So, Carrie Fisher saved my life, not directly, but it was her bravery, that gave me the moment of bravery I needed.  This struggle isn't easy, and I know I have it better than so many.  So let me do this.

Hello, my name is David Carner, and I have 2 mental illnesses, Asperger's (autism) and General Anxiety Disorder.  I am not ashamed, they are part of who I am, and if I can help one person, than that means the world to me.  If you've made it this far, and wonder is there something easy you can try, the following link is ABC Cognitive Behavioral Therapy.  It has done wonders with me.  You may see me in a situation shut my eye and mutter something to myself, that's me working my process.  http://www.basic-counseling-skills.com/cognitive-behavioral-therapy.html  Also if you ever need someone to listen, then hit me up on twitter @davidcarner If you don't want to talk publicly, you can message me.  Thanks for reading, and thank you Carrie for saving my life.  You been a Princess, a General, and a Godsend.  RIP.

Till next time, whenever that is

David


Tuesday, March 7, 2017

Everything I Thought I Knew Was Wrong

(Note, this is a piece I submitted to The Mighty)

Most people would have looked at me in July of 2016, and thought, “He has got life figured out.”  They would have seen a person who had just defended his dissertation and earned his Ed.D in Educational Leadership, who was a few months from publishing his seventh novel, and a person who had a wonderful wife and an amazing daughter.  What they wouldn’t know is underneath that exterior was someone who thought, “I’m not good enough.  I have no friends.  There’s something wrong with me.  I’m worthless.”

In the fall of 2016, I was sitting in a departmental meeting at the college I work for and was listening to a presentation of Student Disabilities.  I would like to tell you that I can tell you what he talked about, but I had so many thoughts running through my head that I couldn’t concentrate on what he was say.  Also, there were nearly 100 people in the room, so I had to sit in the back corner and pray no one saw me, lest they would start talking about me.  What I do remember him saying was the majority of the disabilities his office dealt with were ones on the inside that most people would never notice.  What I really remember him saying is these disabilities are real.  All I could think is, “Those poor souls.  Someone out there has these thoughts of being worthless, or can’t even be in a room with a group of people because it bothers them so much.”  (I mean let’s be honest, at this point it had never occurred to me what was wrong, but that was the moment I started to wonder.)

In December, after the program I worked for, hired a new director, even though I had been co-running the program for over a year, the thoughts of worthlessness flooded me like a constant tidal wave.  Most mornings it was a struggle to get out of bed, much less face my students I try to prepare for college.  As I stood in front of a group of seniors talking about scholarships and making sure their FAFSA was complete, all I could wonder is what I was doing.  I was a complete, worthless fraud.  They had to see it, they must have seen it.  I was passed over for the job I was already doing, so strangers even saw it.  That was the low point.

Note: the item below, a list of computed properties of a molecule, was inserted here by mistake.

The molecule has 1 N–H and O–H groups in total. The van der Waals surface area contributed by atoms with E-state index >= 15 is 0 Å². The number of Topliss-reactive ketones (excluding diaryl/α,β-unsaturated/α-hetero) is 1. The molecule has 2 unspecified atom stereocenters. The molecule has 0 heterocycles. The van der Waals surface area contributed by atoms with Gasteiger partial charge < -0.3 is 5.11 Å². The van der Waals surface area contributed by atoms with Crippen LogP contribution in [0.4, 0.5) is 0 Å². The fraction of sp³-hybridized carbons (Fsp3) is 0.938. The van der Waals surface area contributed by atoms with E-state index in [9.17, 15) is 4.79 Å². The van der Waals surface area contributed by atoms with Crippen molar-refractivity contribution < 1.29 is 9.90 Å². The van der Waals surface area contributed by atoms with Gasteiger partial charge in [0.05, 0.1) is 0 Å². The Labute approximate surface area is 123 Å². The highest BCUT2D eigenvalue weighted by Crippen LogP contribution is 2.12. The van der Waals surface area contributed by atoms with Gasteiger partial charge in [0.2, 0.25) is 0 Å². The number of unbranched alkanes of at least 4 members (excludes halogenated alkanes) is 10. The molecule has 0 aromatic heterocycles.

That weekend, I was on twitter and saw a lady who was in her 30s, had a Ph.D., and had self-diagnosed herself with Asperger’s.  I read her blog and was in shock.  The things she talked about sounded like my life, but I couldn’t have Asperger’s.  I was 42, they would have caught that by now.  It wasn’t possible.  I mean sure, sometimes when no one was around, I would make noises to amuse myself, or when I was nervous I would pace until someone saw me and asked me what I was doing.  Or maybe I clicked a pen, or tapped my foot, or tapped my thumb on my forefinger to relieve stress.  Ok, maybe I would have these rage moments, in which I found myself wondering who let this irrational person in my body screaming these things that were nonsense, then break down in a sobbing mess, and then five minutes later I was fine, but that’s just my way of dealing with stress…right?  So the question began to burn into my brain, and like everything else in my life, I began to obsess over it.  It took a while to find someone, but testing began.  What was supposed to take three sessions took four, and then it took the Psychologist sometime to make sure of his findings, but on that piece of paper, on February 15, 2017, I learned what I already knew, I had Autism and General Anxiety Disorder (I did ask, and he said if it had been five or six years ago, it would have been Asperger’s.)